Colorblind to White Privilege

About half a year ago, I was talking to my best friend when she called me out for being privileged. I won’t lie; I was upset. It hurt to hear someone so close to me say that. After some thought, however, I realized something:

She was right. Obviously.

I’ve spent my entire life being privileged, both in terms of money and in terms of just being white, as have a fair portion of us at SMU. I grew up with mostly white neighbors in a mostly white city. Why is it that it took 21 and a half years to realize that all of this makes me privileged? It was almost like walking around for an entire day with a huge spinach leaf on your front teeth: you just feel stupid when you finally see it, like you definitely should have noticed it earlier in the day.

I think white people have become colorblind. Not in the sense that “we don’t see color; everyone is equal,” because that couldn’t be further from the truth for a lot of us. Rather, things have become black and white, them and us, with only shades of grey in between. The lighter the shade of grey, the more accepting we are on a subconscious level. We don’t see color because we try to turn everything either black or white. Historically, it’s what we’ve always understood best; and humans, as a species, do nothing better than resist changes to our accepted knowledge and understanding. We place people into categories we have created rather than view them as individuals with unique stories, struggles, and strengths.

We can thank our colonial ancestors for deeply engraving these sentiments into our social norms, but who can we thank for perpetuating them in the modern age? Only ourselves.

White privilege is the ability to look at the world and disregard color because your own color will never affect your livelihood. It is the ability to disregard the implications of actions, policy, and law on minorities because the color of your skin elevates your comfort over their basic human rights. It is the ability to say, “I have no problem with it; I just don’t want to see it” because you’re lucky enough to choose what you want to see in the world. It is the ability to make decisions for those whom you know nothing about without ever consulting them or learning their story.

Do I run around spouting white supremacist jargon and actively attacking minorities? No, thankfully. But do I do anything to stop the internalized values in the back of my mind that affect my decisions and my views of others daily? Not usually, unfortunately.

Being self-aware of this is troubling. How do you fight on a larger scale what you yourself embody? How do you see color when that means potentially giving up your own comforts? And how do you accomplish this when many of your own friends and family are just as colorblind as you?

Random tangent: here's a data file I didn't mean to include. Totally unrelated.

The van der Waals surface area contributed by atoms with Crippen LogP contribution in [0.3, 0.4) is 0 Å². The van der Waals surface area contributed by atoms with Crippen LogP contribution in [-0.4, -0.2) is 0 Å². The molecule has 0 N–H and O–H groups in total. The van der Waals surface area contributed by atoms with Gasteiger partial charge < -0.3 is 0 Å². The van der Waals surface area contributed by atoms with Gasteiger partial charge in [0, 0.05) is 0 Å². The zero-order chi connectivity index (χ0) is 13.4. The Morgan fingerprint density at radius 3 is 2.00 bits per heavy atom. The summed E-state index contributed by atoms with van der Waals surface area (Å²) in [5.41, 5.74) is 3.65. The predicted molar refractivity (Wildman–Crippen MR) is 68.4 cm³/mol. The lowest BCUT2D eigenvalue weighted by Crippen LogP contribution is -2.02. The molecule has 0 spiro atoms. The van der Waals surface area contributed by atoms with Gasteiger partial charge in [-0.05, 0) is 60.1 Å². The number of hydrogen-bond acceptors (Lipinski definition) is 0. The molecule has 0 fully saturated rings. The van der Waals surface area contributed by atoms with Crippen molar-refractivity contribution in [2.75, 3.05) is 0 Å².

I’ve struggled with these thoughts for months now. How can I embrace my own identity while simultaneously raising up those whose identities are threatened or smothered, and is my own identity even valid anymore? At this point in my life, my best answer is to listen.

It’s only a start, but listen to those around you. Listen to those who feel their voices are being stifled. Listen to those who have been screaming to be heard for decades now. Listen and stop deciding who does and who does not get a voice in this country. Stop deciding that you can understand a life you’ve never experienced yourself. Listen to those who you would normally tune out. Let people be heard. It’s the least we can do, right? Be an ally without assuming anything and serve others without feeling the need to fix them.

I don’t know how to remedy all the issues in this country. I don’t think anybody does. What I do know is that we have spent over two centuries in this country being too concerned with our own careers, families, and comforts to give a damn about those who have been fighting to enjoy life like we do. This isn’t about opening or closing the borders or welfare or minimum wage; it’s about basic human decency and respect. That’s what we owe to minorities in the United States: some basic respect.

I hope that one day I will no longer feel like my identity is encroaching upon the validity of others and their own identities. Until then, I’ll listen, listen, and listen. I’d encourage other white people to do the same.

This article was written by Camille Aucoin. Click here to see more of Camille’s work.